Rick Moldenhauer brought an entire show-and-tell Thursday to a seminar on energy drinks: 16-ounce beverage cans, highly concentrated "energy shots," and even caffeinated versions of breath mints, candy bars and beer.
By themselves, these pro-ducts aren't inherently bad, Moldenhauer told his audience.
But when they're consumed in large quantities or mixed with other substances such as alcohol, "there are repercussions," he said. "When you dump anything inside yourself, it's going to have a systemic effect on you."
About 100 people attended Moldenhauer's afternoon presentation on "Energy Drinks: The Other Six-Pack." Another 65 came for an evening presentation on what has been an emerging concern among the health, addiction and law enforcement communities -- the increasing numbers of teens and young adults who are consuming energy drinks in ways that may put them at risk.
Both presentations were sponsored by the Kandiyohi County Alcohol, Tobacco and Other Drugs Coalition and the Region 5 Prevention Center in hopes of raising local awareness.
"The message I would put out is moderation. Be aware," Moldenhauer said. "The body can survive a lot of stuff, but it's got limits."
No one tracks energy drink consumption among American youths, but the sales of these highly caffeinated drinks have been on the rise. A 16-ounce can might contain as much as 2,500 milligrams of caffeine, almost 10 times the amount in a standard 12-ounce can of Coca-Cola.
"The volume of caffeine in these has been a selling point for a number of years," Moldenhauer said. "You can find these things everywhere. We live in a caffeinated world."
A growing body of research from the dietary science, addiction and emergency medicine fields is beginning to document the dark side of having so much caffeine readily available to buy and consume.
Caffeine is a stimulant, and when large amounts are consumed, it can lead to restlessness, twitching, insomnia and a rapid heartbeat, Moldenhauer said. It's possible to overdose on caffeine, sometimes with fatal results.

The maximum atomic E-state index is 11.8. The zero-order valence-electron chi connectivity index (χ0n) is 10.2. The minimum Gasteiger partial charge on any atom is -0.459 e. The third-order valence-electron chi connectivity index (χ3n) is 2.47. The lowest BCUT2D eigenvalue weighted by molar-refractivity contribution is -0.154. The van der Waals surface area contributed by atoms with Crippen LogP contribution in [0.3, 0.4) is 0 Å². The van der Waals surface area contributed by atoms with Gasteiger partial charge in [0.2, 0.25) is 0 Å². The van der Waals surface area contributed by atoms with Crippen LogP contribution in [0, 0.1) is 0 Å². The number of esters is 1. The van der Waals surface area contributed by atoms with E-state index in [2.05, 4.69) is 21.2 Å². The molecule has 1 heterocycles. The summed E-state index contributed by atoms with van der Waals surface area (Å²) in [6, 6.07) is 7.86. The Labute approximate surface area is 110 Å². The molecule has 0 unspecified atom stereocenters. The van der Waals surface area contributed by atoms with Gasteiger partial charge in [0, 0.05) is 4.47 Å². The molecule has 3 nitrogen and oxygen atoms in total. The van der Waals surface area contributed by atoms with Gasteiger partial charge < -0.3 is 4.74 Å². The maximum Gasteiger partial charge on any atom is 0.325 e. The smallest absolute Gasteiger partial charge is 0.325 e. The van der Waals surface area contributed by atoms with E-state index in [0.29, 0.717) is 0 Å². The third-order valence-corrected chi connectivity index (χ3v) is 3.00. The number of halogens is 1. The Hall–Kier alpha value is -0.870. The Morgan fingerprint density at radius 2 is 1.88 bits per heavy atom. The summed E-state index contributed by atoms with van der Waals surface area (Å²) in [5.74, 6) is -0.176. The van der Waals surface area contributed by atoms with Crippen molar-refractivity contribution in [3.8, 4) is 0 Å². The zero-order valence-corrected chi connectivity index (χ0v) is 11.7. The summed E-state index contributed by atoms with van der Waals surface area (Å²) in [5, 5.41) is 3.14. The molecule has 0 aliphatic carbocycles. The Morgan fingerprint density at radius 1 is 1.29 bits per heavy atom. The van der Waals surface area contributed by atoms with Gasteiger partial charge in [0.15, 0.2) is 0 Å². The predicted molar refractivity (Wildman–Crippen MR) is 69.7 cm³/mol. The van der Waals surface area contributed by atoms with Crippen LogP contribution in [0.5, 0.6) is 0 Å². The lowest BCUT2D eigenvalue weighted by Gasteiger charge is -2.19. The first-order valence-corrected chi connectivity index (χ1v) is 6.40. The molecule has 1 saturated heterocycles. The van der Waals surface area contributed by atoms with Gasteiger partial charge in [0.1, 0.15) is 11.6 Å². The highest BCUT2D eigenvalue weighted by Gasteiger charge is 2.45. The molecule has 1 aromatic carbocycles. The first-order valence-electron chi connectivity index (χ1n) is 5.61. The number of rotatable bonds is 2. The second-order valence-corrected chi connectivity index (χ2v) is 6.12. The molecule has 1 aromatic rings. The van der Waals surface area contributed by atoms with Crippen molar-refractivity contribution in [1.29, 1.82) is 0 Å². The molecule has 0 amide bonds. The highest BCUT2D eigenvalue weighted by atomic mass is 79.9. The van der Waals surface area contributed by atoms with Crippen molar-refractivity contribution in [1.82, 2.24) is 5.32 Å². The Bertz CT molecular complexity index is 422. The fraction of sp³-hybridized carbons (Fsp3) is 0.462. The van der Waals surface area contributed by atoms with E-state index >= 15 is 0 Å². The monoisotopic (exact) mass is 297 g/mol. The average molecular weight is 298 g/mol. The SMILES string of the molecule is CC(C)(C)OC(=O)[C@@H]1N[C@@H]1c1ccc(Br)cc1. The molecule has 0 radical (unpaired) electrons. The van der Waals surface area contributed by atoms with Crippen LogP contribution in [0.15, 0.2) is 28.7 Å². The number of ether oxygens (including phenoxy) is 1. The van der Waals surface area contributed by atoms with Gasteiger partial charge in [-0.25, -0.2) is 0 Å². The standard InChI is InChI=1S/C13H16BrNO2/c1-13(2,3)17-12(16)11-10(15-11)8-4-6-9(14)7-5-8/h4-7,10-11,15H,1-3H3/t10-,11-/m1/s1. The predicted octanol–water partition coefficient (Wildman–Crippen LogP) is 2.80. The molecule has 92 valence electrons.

"It's not hard to figure out when you drink numbers of these, you're going to have problems," Moldenhauer said.
The medical community is starting to see cases of young people developing ulcers, erosive esophagitis and reflux disease linked to the high acid content of caffeine-containing drinks.
Energy drinks often contain a significant amount of high-fructose corn syrup as well, which can promote tooth decay and may eventually lead to diabetes or exacerbate existing diabetes.
What has observers especially worried is the growing trend of combining energy drinks with other substances -- what Moldenhauer calls "mixing and matching."
When energy drinks, a stimulant, are mixed with alcohol, a depressant, it temporarily overrides the effects of the alcohol, allowing people to drink even more or to get behind the wheel and drive. These situations can be especially challenging for law enforcement because these drivers might not display typical signs of being impaired, Moldenhauer said.
Among some young people, energy drinks are combined with large amounts of cough syrup, which can cause hallucinations severe enough to require sedation in an emergency room.
Adolescents tend to be more willing to experiment, hence are more vulnerable to misusing energy drinks, Moldenhauer said.
"With kids you have a mindset that if some is good, more is better. It doesn't always work out that way," he said. "Just be aware of what you're putting in yourself."